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Ted Cruz defended Texas ban on the sale of sex toys in state

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  • Ted Cruz defended Texas ban on the sale of sex toys in state

    AUSTIN, Texas (AP) — Defending a Texas state law banning the sale of sex toys, Republican presidential candidate Ted Cruz argued in a 2007 court brief that individuals have no legal right to use them, even in the privacy of their own bedrooms.

    Prior to becoming a U.S. senator, Cruz was for more than five years Texas' solicitor general, arguing the state's legal positions in court. He often cites that experience to burnish his credentials as a Christian conservative.

    On the campaign trail, Cruz frequently reminds audiences that he used the job to defend capital punishment and oppose abortion, while preserving the words "Under God" in the Pledge of Allegiance and defending a monument to the Ten Commandments on the state Capitol grounds.

    But Cruz makes no mention of a decade-old case he lost — his defense of Texas' sex-toy ban. The story was first reported by Mother Jones magazine.

    The law, approved in the 1970s, banned as obscene any device "useful primarily for the stimulation of human genital organs." The same law also declared that anyone possessing six or more such items was presumed to be promoting sex-toy usage through manufacture, sale, lending, delivery or other means.
    AP - Full Article

    Texans have a deep psychological issue with sex toys that hasn't diminished.

  • #2
    Maybe it was personal...his wife told him that she didn't need him anymore...
    Also, as he proves, there's a big difference between having one and being one.

    Comment


    • #3
      He was the State Solicitor General. It was his job to defend Texas laws in Federal courts.
      Watts Up With That? | The world's most viewed site on global warming and climate change.

      Comment


      • #4
        Must be getting desperate for posts, because I can't imagine this matters in any way at all to the nation as a whole, or any other way for that matter.

        America has far more serious and pressing issues than whether or not Texans can buy sex toys.
        Quis Custodiet Ipsos Custodes? Who is watching the watchers?

        Comment


        • #5
          Originally posted by The Doctor View Post
          He was the State Solicitor General. It was his job to defend Texas laws in Federal courts.
          Not the point. He is under NO obligation and he would be violating his duties if he used arguments in his legal briefs etc that he did NOT believe were constitutional etc.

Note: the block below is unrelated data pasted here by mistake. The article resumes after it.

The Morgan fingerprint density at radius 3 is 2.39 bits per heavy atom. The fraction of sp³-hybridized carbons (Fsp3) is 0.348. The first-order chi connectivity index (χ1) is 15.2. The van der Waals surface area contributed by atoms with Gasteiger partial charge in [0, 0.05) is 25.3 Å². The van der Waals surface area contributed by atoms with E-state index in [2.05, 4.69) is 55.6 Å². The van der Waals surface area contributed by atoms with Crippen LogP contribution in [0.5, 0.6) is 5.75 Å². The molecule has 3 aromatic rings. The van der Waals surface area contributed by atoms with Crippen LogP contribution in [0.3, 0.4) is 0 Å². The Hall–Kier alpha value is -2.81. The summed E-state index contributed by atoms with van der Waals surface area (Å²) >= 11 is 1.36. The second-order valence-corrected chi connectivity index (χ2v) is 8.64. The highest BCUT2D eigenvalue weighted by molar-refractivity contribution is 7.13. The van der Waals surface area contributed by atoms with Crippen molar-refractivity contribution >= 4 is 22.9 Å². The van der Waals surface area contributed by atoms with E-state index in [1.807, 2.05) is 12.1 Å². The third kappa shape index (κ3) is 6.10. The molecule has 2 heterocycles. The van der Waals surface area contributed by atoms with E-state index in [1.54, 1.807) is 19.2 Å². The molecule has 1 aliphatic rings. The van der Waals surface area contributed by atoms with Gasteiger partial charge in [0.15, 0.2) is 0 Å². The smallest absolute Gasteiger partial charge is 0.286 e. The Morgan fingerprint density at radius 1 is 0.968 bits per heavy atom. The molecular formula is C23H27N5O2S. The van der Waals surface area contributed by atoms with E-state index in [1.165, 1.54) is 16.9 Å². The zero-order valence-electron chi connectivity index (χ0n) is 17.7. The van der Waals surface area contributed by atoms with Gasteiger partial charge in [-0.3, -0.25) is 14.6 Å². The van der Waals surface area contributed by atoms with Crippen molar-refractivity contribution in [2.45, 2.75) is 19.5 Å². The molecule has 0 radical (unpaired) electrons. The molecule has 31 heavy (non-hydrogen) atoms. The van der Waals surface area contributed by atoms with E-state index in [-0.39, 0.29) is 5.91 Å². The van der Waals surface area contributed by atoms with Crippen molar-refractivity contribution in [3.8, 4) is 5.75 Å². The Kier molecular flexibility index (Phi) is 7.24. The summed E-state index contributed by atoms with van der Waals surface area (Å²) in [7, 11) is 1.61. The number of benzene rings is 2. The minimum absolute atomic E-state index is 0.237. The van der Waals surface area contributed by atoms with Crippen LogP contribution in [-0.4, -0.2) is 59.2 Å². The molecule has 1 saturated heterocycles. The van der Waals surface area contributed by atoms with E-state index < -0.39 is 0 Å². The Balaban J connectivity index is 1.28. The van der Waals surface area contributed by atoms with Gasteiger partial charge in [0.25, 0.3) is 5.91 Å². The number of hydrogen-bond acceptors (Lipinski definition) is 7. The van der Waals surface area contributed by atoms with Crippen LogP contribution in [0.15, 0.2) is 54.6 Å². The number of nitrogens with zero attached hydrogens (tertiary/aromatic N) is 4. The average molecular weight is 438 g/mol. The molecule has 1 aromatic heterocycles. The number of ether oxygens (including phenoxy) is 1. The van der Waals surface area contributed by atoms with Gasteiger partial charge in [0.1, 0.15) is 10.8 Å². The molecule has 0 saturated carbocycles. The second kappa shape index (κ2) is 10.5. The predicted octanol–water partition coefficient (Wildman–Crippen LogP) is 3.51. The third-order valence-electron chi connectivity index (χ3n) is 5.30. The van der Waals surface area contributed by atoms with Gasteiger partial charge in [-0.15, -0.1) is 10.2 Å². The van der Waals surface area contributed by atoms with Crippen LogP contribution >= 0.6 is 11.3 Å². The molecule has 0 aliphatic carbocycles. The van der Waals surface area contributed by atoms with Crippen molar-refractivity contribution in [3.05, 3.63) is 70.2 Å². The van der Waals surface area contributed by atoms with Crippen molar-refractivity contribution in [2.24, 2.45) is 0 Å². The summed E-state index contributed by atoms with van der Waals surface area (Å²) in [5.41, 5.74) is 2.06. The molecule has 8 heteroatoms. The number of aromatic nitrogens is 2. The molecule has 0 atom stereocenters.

The real point of interest is that Sen Cruz believes that States have the power to regulate this area. Gives us an idea on his beliefs of the power of the State.
          “The time has come,” the Walrus said,
          “To talk of many things:
          Of shoes—and ships—and sealing-wax—
          Of cabbages—and kings—
          And why the sea is boiling hot—
          And whether pigs have wings.”
          ― Lewis Carroll

          Comment


          • #6
            Howdy, Tex!

            Quis Custodiet Ipsos Custodes? Who is watching the watchers?

            Comment


            • #7
              Originally posted by Combat Engineer View Post
              Not the point. He is under NO obligation and he would be violating his duties if he used arguments in his legal briefs etc that he did NOT believe were constitutional etc.

              The real point of interest is that Sen Cruz believes that States have the power to regulate this area. Gives us an idea on his beliefs of the power of the State.


              A lawyer need not personally agree with the issue he is arguing, he is only subject to the requirement that the argument be made in "good faith".
              That it is a plausible or reasonable interpretation of the law.
              Lawyers who defend rapists aren't required to believe the client is telling the truth, just that the arguments presented on his behalf must be made in "good faith".
              Avatar is General Gerard, courtesy of Zouave.

              Churchill to Chamberlain: you had a choice between war and dishonor. You chose dishonor, and you will have war.

              Comment


              • #8
                Originally posted by Cambronnne View Post
                A lawyer need not personally agree with the issue he is arguing, he is only subject to the requirement that the argument be made in "good faith".